INDIANAPOLIS — The Times, Munster. Nov. 26, 2013.
White House is opaque about transparency
The Obama administration promised a new era of transparency, but that shouldn't be translated as an invisibility cloak over the president.
President Barack Obama's administration has made it a practice to block news media photographers from many events, circulating photos from a White House photographer instead. That's not good enough.
A variety of news organizations — including the American Society of News Editors, the Associated Press Media Editors, the White House Correspondents Association, Lee Enterprises (parent company of The Times) and many others — sent White House Press Secretary Jay Carney a letter Friday that serves as a formal complaint.
The public's trust in government is built on allowing the public — via news photographers, in this instance — to witness the government at work. And let's face it, trust in the federal government is far below where it should be.
In the past, news photographers showed presidents creating history — moments like President John F. Kennedy in the days leading up to the Cuban Missile Crisis, President Jimmy Carter joining hands with Anwar Sadat of Egypt and Menachem Begin of Israel at the signing of the Camp David Accords and President Ronald Reagan walking out of the White House for the final time.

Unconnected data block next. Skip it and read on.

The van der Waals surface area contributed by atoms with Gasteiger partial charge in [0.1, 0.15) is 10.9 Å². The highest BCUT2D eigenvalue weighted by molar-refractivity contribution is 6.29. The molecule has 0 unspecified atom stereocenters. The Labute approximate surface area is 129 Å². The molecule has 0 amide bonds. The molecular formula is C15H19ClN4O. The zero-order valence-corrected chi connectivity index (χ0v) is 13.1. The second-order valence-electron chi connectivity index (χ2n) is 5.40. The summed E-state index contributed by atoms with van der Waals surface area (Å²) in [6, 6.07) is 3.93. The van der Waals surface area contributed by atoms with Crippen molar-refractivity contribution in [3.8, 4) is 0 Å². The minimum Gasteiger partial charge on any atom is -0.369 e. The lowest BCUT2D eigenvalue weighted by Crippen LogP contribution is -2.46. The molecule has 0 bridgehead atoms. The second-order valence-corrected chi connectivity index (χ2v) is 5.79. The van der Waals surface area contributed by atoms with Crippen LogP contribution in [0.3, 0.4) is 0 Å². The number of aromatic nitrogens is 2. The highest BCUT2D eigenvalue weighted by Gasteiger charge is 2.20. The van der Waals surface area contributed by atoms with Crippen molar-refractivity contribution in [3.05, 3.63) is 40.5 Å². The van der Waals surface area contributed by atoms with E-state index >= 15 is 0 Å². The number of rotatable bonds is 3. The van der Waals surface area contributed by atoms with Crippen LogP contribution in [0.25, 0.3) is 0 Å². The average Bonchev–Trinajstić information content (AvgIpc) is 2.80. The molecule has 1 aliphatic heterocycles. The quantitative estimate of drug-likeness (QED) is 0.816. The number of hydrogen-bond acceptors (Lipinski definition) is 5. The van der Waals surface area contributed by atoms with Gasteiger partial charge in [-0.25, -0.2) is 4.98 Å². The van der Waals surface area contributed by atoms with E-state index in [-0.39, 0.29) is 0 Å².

But the Obama administration is routinely denying the right to news photographers to photograph or videotape the president performing official duties.
This isn't a matter of national security. We're talking about events that are obviously public. Yet the White House calls the events private and sends its own photographs to the media and, via social media, to the public.
In essence, propaganda is being distributed while the news media are being shut out.
Obama promised a new era of transparency. It's a new era, all right, but not of transparency.
This administration needs to fulfill its pledge of transparency and give news photographers access to White House events, just as was the case in previous administrations.
South Bend Tribune. Nov. 26, 2013.
Let's make Indiana day cares better, safer
Recent statements from legislators provide hope for some long-needed tougher standards for Indiana day cares.